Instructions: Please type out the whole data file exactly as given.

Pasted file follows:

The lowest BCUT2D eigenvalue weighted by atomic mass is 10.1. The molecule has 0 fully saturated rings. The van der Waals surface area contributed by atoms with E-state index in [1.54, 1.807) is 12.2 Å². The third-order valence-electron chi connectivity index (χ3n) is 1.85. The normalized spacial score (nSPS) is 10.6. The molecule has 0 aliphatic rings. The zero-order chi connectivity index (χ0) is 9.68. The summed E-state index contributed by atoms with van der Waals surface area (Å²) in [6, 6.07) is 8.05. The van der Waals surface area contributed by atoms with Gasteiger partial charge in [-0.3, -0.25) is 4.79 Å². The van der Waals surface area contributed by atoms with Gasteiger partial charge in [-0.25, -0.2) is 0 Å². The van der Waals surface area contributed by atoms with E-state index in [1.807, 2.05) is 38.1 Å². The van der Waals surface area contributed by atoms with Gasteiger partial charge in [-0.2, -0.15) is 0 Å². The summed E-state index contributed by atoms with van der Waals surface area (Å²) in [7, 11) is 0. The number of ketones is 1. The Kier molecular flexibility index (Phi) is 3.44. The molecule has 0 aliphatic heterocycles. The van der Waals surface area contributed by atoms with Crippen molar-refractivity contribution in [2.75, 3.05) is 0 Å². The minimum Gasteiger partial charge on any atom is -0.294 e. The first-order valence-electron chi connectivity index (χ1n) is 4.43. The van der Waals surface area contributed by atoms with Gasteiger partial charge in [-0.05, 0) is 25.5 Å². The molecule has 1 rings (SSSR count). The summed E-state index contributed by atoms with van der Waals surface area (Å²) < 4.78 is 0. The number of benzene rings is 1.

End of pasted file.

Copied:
The lowest BCUT2D eigenvalue weighted by atomic mass is 10.1. The molecule has 0 fully saturated rings. The van der Waals surface area contributed by atoms with E-state index in [1.54, 1.807) is 12.2 Å². The third-order valence-electron chi connectivity index (χ3n) is 1.85. The normalized spacial score (nSPS) is 10.6. The molecule has 0 aliphatic rings. The zero-order chi connectivity index (χ0) is 9.68. The summed E-state index contributed by atoms with van der Waals surface area (Å²) in [6, 6.07) is 8.05. The van der Waals surface area contributed by atoms with Gasteiger partial charge in [-0.3, -0.25) is 4.79 Å². The van der Waals surface area contributed by atoms with Gasteiger partial charge in [-0.25, -0.2) is 0 Å². The van der Waals surface area contributed by atoms with E-state index in [1.807, 2.05) is 38.1 Å². The van der Waals surface area contributed by atoms with Gasteiger partial charge in [-0.2, -0.15) is 0 Å². The summed E-state index contributed by atoms with van der Waals surface area (Å²) in [7, 11) is 0. The number of ketones is 1. The Kier molecular flexibility index (Phi) is 3.44. The molecule has 0 aliphatic heterocycles. The van der Waals surface area contributed by atoms with Crippen molar-refractivity contribution in [2.75, 3.05) is 0 Å². The minimum Gasteiger partial charge on any atom is -0.294 e. The first-order valence-electron chi connectivity index (χ1n) is 4.43. The van der Waals surface area contributed by atoms with Gasteiger partial charge in [-0.05, 0) is 25.5 Å². The molecule has 1 rings (SSSR count). The summed E-state index contributed by atoms with van der Waals surface area (Å²) < 4.78 is 0. The number of benzene rings is 1.